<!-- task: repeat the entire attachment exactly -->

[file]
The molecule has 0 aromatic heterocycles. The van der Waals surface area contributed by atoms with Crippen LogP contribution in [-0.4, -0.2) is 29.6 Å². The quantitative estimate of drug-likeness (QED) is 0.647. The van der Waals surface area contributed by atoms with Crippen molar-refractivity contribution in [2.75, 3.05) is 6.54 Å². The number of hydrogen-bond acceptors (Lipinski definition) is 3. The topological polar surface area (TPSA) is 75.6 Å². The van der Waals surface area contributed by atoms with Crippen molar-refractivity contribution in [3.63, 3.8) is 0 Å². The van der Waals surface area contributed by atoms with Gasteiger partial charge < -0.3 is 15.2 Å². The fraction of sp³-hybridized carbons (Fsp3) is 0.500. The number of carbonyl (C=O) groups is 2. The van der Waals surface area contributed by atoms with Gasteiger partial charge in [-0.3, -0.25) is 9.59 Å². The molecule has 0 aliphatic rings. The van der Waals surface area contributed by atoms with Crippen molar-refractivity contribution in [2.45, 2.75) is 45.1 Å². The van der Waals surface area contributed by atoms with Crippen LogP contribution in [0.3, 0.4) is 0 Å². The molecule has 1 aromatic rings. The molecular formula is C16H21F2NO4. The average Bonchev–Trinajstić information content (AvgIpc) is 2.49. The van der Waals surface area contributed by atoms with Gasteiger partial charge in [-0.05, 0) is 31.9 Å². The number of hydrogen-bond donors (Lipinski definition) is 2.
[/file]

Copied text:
The molecule has 0 aromatic heterocycles. The van der Waals surface area contributed by atoms with Crippen LogP contribution in [-0.4, -0.2) is 29.6 Å². The quantitative estimate of drug-likeness (QED) is 0.647. The van der Waals surface area contributed by atoms with Crippen molar-refractivity contribution in [2.75, 3.05) is 6.54 Å². The number of hydrogen-bond acceptors (Lipinski definition) is 3. The topological polar surface area (TPSA) is 75.6 Å². The van der Waals surface area contributed by atoms with Crippen molar-refractivity contribution in [3.63, 3.8) is 0 Å². The van der Waals surface area contributed by atoms with Gasteiger partial charge < -0.3 is 15.2 Å². The fraction of sp³-hybridized carbons (Fsp3) is 0.500. The number of carbonyl (C=O) groups is 2. The van der Waals surface area contributed by atoms with Gasteiger partial charge in [-0.3, -0.25) is 9.59 Å². The molecule has 0 aliphatic rings. The van der Waals surface area contributed by atoms with Crippen molar-refractivity contribution in [2.45, 2.75) is 45.1 Å². The van der Waals surface area contributed by atoms with Crippen LogP contribution in [0.3, 0.4) is 0 Å². The molecule has 1 aromatic rings. The molecular formula is C16H21F2NO4. The average Bonchev–Trinajstić information content (AvgIpc) is 2.49. The van der Waals surface area contributed by atoms with Gasteiger partial charge in [-0.05, 0) is 31.9 Å². The number of hydrogen-bond donors (Lipinski definition) is 2.